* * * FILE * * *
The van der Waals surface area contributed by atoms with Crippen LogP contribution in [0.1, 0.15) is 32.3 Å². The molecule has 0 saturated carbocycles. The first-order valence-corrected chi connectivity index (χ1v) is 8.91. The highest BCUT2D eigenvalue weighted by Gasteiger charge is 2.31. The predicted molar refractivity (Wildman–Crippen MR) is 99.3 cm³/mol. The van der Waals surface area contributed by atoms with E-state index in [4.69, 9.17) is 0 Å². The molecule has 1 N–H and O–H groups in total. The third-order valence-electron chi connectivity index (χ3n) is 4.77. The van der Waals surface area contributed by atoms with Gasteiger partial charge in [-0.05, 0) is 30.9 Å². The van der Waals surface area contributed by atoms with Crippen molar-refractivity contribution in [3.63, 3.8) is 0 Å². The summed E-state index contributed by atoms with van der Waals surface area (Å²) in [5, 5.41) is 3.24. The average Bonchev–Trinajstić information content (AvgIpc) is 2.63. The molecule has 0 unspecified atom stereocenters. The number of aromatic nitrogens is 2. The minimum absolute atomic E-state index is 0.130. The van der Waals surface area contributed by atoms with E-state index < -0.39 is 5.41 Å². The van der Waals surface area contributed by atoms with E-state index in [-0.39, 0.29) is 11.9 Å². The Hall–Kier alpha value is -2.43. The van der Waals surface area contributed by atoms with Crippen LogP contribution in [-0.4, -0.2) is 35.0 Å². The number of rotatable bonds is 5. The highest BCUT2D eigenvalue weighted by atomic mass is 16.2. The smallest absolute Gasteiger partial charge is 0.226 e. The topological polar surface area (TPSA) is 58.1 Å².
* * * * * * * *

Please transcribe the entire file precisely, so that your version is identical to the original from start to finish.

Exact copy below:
The van der Waals surface area contributed by atoms with Crippen LogP contribution in [0.1, 0.15) is 32.3 Å². The molecule has 0 saturated carbocycles. The first-order valence-corrected chi connectivity index (χ1v) is 8.91. The highest BCUT2D eigenvalue weighted by Gasteiger charge is 2.31. The predicted molar refractivity (Wildman–Crippen MR) is 99.3 cm³/mol. The van der Waals surface area contributed by atoms with E-state index in [4.69, 9.17) is 0 Å². The molecule has 1 N–H and O–H groups in total. The third-order valence-electron chi connectivity index (χ3n) is 4.77. The van der Waals surface area contributed by atoms with Gasteiger partial charge in [-0.05, 0) is 30.9 Å². The van der Waals surface area contributed by atoms with Crippen molar-refractivity contribution in [3.63, 3.8) is 0 Å². The summed E-state index contributed by atoms with van der Waals surface area (Å²) in [5, 5.41) is 3.24. The average Bonchev–Trinajstić information content (AvgIpc) is 2.63. The molecule has 0 unspecified atom stereocenters. The number of aromatic nitrogens is 2. The minimum absolute atomic E-state index is 0.130. The van der Waals surface area contributed by atoms with E-state index < -0.39 is 5.41 Å². The van der Waals surface area contributed by atoms with E-state index in [-0.39, 0.29) is 11.9 Å². The Hall–Kier alpha value is -2.43. The van der Waals surface area contributed by atoms with Crippen LogP contribution in [-0.4, -0.2) is 35.0 Å². The number of rotatable bonds is 5. The highest BCUT2D eigenvalue weighted by atomic mass is 16.2. The smallest absolute Gasteiger partial charge is 0.226 e. The topological polar surface area (TPSA) is 58.1 Å².